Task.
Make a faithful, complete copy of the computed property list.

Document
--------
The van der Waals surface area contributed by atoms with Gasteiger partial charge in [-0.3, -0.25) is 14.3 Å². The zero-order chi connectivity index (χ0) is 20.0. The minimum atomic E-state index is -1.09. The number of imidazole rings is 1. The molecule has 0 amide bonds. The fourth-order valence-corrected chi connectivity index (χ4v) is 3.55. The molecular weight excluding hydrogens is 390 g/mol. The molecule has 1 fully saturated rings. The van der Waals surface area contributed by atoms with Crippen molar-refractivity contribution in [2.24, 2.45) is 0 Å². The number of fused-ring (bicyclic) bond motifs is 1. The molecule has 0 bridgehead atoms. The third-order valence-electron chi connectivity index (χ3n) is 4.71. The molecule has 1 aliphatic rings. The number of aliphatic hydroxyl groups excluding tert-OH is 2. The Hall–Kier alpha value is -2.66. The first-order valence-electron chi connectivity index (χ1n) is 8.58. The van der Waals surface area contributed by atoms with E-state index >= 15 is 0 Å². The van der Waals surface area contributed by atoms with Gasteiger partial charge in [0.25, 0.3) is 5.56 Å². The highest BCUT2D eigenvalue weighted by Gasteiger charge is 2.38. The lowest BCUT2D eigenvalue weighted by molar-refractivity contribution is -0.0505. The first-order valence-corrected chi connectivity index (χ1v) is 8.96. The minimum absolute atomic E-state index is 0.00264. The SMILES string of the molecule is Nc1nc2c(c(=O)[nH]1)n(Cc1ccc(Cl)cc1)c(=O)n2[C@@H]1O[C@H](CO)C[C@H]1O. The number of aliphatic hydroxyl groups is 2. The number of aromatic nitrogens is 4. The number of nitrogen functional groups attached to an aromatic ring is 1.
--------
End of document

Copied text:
The van der Waals surface area contributed by atoms with Gasteiger partial charge in [-0.3, -0.25) is 14.3 Å². The zero-order chi connectivity index (χ0) is 20.0. The minimum atomic E-state index is -1.09. The number of imidazole rings is 1. The molecule has 0 amide bonds. The fourth-order valence-corrected chi connectivity index (χ4v) is 3.55. The molecular weight excluding hydrogens is 390 g/mol. The molecule has 1 fully saturated rings. The van der Waals surface area contributed by atoms with Crippen molar-refractivity contribution in [2.24, 2.45) is 0 Å². The number of fused-ring (bicyclic) bond motifs is 1. The molecule has 0 bridgehead atoms. The third-order valence-electron chi connectivity index (χ3n) is 4.71. The molecule has 1 aliphatic rings. The number of aliphatic hydroxyl groups excluding tert-OH is 2. The Hall–Kier alpha value is -2.66. The first-order valence-electron chi connectivity index (χ1n) is 8.58. The van der Waals surface area contributed by atoms with E-state index >= 15 is 0 Å². The van der Waals surface area contributed by atoms with Gasteiger partial charge in [0.25, 0.3) is 5.56 Å². The highest BCUT2D eigenvalue weighted by Gasteiger charge is 2.38. The lowest BCUT2D eigenvalue weighted by molar-refractivity contribution is -0.0505. The first-order valence-corrected chi connectivity index (χ1v) is 8.96. The minimum absolute atomic E-state index is 0.00264. The SMILES string of the molecule is Nc1nc2c(c(=O)[nH]1)n(Cc1ccc(Cl)cc1)c(=O)n2[C@@H]1O[C@H](CO)C[C@H]1O. The number of aliphatic hydroxyl groups is 2. The number of aromatic nitrogens is 4. The number of nitrogen functional groups attached to an aromatic ring is 1.